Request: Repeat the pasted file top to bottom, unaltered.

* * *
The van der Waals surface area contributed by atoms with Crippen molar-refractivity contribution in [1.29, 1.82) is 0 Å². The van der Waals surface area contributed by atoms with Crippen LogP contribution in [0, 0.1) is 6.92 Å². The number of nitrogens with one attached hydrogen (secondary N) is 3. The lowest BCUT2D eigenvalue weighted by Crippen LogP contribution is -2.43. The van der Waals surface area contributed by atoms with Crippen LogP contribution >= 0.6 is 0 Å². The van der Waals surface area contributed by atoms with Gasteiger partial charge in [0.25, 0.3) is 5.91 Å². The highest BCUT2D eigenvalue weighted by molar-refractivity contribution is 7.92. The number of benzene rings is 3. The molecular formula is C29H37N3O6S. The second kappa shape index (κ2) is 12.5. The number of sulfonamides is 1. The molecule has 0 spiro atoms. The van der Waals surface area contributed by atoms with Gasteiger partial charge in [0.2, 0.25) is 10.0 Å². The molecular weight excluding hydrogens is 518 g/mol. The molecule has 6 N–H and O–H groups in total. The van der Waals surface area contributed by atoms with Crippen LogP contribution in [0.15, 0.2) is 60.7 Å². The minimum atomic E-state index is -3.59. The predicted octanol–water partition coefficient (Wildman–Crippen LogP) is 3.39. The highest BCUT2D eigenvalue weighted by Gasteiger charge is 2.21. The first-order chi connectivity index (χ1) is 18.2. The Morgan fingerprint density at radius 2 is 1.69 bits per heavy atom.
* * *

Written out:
The van der Waals surface area contributed by atoms with Crippen molar-refractivity contribution in [1.29, 1.82) is 0 Å². The van der Waals surface area contributed by atoms with Crippen LogP contribution in [0, 0.1) is 6.92 Å². The number of nitrogens with one attached hydrogen (secondary N) is 3. The lowest BCUT2D eigenvalue weighted by Crippen LogP contribution is -2.43. The van der Waals surface area contributed by atoms with Crippen LogP contribution >= 0.6 is 0 Å². The van der Waals surface area contributed by atoms with Gasteiger partial charge in [0.25, 0.3) is 5.91 Å². The highest BCUT2D eigenvalue weighted by molar-refractivity contribution is 7.92. The number of benzene rings is 3. The molecular formula is C29H37N3O6S. The second kappa shape index (κ2) is 12.5. The number of sulfonamides is 1. The molecule has 0 spiro atoms. The van der Waals surface area contributed by atoms with Gasteiger partial charge in [0.2, 0.25) is 10.0 Å². The molecular weight excluding hydrogens is 518 g/mol. The molecule has 6 N–H and O–H groups in total. The van der Waals surface area contributed by atoms with Crippen LogP contribution in [0.15, 0.2) is 60.7 Å². The minimum atomic E-state index is -3.59. The predicted octanol–water partition coefficient (Wildman–Crippen LogP) is 3.39. The highest BCUT2D eigenvalue weighted by Gasteiger charge is 2.21. The first-order chi connectivity index (χ1) is 18.2. The Morgan fingerprint density at radius 2 is 1.69 bits per heavy atom.